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Bombs, Barrels and Unsold iPhones Send Markets Swooning

No takers, at least not in the offshore market.No takers, at least not in the offshore market.
No takers, at least not in the offshore market.Photo by AFP AFP/Getty Images

World stock markets rotten start to 2016 is extending Wednesday, with North Korea’s nuclear bomb test adding to more fundamental concerns about the glut in world oil markets and economic weakness in China.

U.S. stock futures are called to open over 1.5% lower, while most major European and Asian markets have lost between 1% and 2.3%.

As was probably the intention, Pyongyang’s claim to have tested its first hydrogen bomb has grabbed most of the headlines, although many doubt the North Korean regime’s claims. In any case, this is North Korea’s fourth supposed nuke test, and the previous three have had no long-term effects on stock markets.

Much more worrying, from the markets’ point of view, has been the latest bad economic numbers from China. A decline in the Caixin manufacturing Purchasing Managers Index on Monday had spooked markets around the world with its latest update on the woes of the world’s workshop, and the Services PMI counterpart was hardly any more cheering when it was released Wednesday. Services are supposed to be China Bulls’ last great hope, but the latest PMI fell to 50.2 from 51.2 the previous month, defying expectations of an increase to 52.3 and hitting its lowest level since the summer of 2014. The composite index for the month, comprising both services and manufacturing, fell to 49.4 from 50.5. Business activity has now fallen for four of the last five months, according to Caixin and its partner, Markit.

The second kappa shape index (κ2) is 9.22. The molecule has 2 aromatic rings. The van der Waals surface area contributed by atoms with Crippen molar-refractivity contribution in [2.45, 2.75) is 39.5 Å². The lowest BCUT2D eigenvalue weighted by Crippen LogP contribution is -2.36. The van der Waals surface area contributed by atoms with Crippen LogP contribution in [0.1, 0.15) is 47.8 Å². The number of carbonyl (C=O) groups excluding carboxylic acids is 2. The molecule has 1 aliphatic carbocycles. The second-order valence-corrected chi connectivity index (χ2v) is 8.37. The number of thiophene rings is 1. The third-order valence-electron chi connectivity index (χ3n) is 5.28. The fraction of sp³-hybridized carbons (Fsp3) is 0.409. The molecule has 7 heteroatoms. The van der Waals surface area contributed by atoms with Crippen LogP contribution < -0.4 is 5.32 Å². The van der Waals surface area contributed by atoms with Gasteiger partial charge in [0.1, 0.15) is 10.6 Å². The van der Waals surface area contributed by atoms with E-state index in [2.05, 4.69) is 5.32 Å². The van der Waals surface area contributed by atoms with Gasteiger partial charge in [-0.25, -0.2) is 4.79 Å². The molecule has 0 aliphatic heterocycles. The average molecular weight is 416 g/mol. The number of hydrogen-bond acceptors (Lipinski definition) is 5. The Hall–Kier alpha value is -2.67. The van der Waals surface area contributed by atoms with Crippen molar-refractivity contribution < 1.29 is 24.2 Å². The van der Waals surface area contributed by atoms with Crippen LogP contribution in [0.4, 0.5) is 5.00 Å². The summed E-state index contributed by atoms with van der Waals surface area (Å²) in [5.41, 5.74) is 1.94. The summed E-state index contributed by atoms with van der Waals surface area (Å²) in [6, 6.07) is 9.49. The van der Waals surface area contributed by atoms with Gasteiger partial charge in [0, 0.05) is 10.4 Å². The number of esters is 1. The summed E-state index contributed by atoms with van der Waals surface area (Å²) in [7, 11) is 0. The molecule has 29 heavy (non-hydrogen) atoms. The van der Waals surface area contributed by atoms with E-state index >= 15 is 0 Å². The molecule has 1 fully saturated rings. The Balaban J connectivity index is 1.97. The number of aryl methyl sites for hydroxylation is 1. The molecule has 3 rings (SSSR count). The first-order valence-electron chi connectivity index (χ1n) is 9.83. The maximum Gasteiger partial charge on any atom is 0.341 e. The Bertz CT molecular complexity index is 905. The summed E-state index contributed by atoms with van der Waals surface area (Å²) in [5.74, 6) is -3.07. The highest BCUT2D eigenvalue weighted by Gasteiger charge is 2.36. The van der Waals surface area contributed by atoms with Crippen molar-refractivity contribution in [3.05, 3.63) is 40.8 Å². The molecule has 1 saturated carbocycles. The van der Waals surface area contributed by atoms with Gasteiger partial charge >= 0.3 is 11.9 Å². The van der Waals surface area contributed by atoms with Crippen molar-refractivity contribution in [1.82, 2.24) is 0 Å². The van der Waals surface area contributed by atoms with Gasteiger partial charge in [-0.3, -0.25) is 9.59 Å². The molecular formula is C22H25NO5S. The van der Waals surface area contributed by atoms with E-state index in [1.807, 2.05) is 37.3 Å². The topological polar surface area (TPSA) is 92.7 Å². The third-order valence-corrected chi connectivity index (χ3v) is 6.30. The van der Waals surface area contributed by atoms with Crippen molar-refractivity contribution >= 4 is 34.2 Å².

The statistical data followed hot on the heels of some equally worrying anecdotal evidence from the world’s second-largest economy. The Japanese newspaper Nikkei reported that Apple is cutting production of the iPhone 6 by as much as 30% in the current quarter to reduce unsold inventory. Apple’s phones have become something of a bellwether for Chinese discretionary spending after a sharp rise in sales there last year.

China’s notoriously volatile stock market ended up 2% Wednesday, as the stock market regulator confirmed that a ban on sales by strategic investors, which was supposed to end on Friday, will now stay in place for another six months.

A more reliable indicator of market trends was visible in the currency market. The gap between the official, ‘onshore’ value of the yuan and the unofficial ‘offshore’ one (which is tradeable internationally) widened to an all-time high, as traders with the freedom to bet against the Chinese currency did so with increasing conviction. Even the official rate, which is tightly controlled by the central bank, fell to a new four-year low of 6.5529 to the dollar. However, the unofficial rate fell more than twice as much to 6.7195.

Until this year, traders would hardly have dared to push the yuan so far away from the official rate, but the People’s Bank of China has sent numerous signals to suggest it’s willing to let the yuan fall more freely. If that happens, the pressure on other countries to devalue against the dollar will also increase, making life harder for a U.S. manufacturing sector that is already struggling to keep up its momentum.

Elsewhere, the same theme of global economic weakness drove international crude oil futures to their lowest level in 11 years. Brent crude and its U.S. counterpart, WTI futures, are both down over 1% and are below $35 a barrel, mainly because traders now think the main consequence of the spat between Saudi Arabia and Iran will not be an all-out war, but rather a continued lack of cooperation to support oil prices.